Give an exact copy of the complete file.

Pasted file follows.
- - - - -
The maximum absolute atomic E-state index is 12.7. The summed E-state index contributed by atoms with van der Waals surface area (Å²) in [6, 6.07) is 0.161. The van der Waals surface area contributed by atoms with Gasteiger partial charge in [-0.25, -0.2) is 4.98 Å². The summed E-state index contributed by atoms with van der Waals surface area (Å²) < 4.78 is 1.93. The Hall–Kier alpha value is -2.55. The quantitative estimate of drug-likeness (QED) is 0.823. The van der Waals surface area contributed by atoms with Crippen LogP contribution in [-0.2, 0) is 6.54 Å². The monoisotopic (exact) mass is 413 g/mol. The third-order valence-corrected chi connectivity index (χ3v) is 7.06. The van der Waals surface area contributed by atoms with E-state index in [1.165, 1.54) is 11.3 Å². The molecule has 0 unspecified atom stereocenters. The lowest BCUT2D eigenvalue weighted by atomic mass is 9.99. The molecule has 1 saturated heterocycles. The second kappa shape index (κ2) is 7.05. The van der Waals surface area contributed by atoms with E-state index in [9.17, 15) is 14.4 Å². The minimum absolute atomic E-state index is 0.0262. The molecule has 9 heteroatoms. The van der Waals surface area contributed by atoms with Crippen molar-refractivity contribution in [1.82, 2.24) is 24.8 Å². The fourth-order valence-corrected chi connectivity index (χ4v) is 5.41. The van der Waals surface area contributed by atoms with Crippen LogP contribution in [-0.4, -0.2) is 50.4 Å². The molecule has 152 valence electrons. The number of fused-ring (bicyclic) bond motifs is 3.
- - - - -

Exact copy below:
The maximum absolute atomic E-state index is 12.7. The summed E-state index contributed by atoms with van der Waals surface area (Å²) in [6, 6.07) is 0.161. The van der Waals surface area contributed by atoms with Gasteiger partial charge in [-0.25, -0.2) is 4.98 Å². The summed E-state index contributed by atoms with van der Waals surface area (Å²) < 4.78 is 1.93. The Hall–Kier alpha value is -2.55. The quantitative estimate of drug-likeness (QED) is 0.823. The van der Waals surface area contributed by atoms with Crippen LogP contribution in [-0.2, 0) is 6.54 Å². The monoisotopic (exact) mass is 413 g/mol. The third-order valence-corrected chi connectivity index (χ3v) is 7.06. The van der Waals surface area contributed by atoms with E-state index in [1.165, 1.54) is 11.3 Å². The molecule has 0 unspecified atom stereocenters. The lowest BCUT2D eigenvalue weighted by atomic mass is 9.99. The molecule has 1 saturated heterocycles. The second kappa shape index (κ2) is 7.05. The van der Waals surface area contributed by atoms with E-state index in [9.17, 15) is 14.4 Å². The minimum absolute atomic E-state index is 0.0262. The molecule has 9 heteroatoms. The van der Waals surface area contributed by atoms with Crippen molar-refractivity contribution in [1.82, 2.24) is 24.8 Å². The fourth-order valence-corrected chi connectivity index (χ4v) is 5.41. The van der Waals surface area contributed by atoms with Crippen LogP contribution in [-0.4, -0.2) is 50.4 Å². The molecule has 152 valence electrons. The number of fused-ring (bicyclic) bond motifs is 3.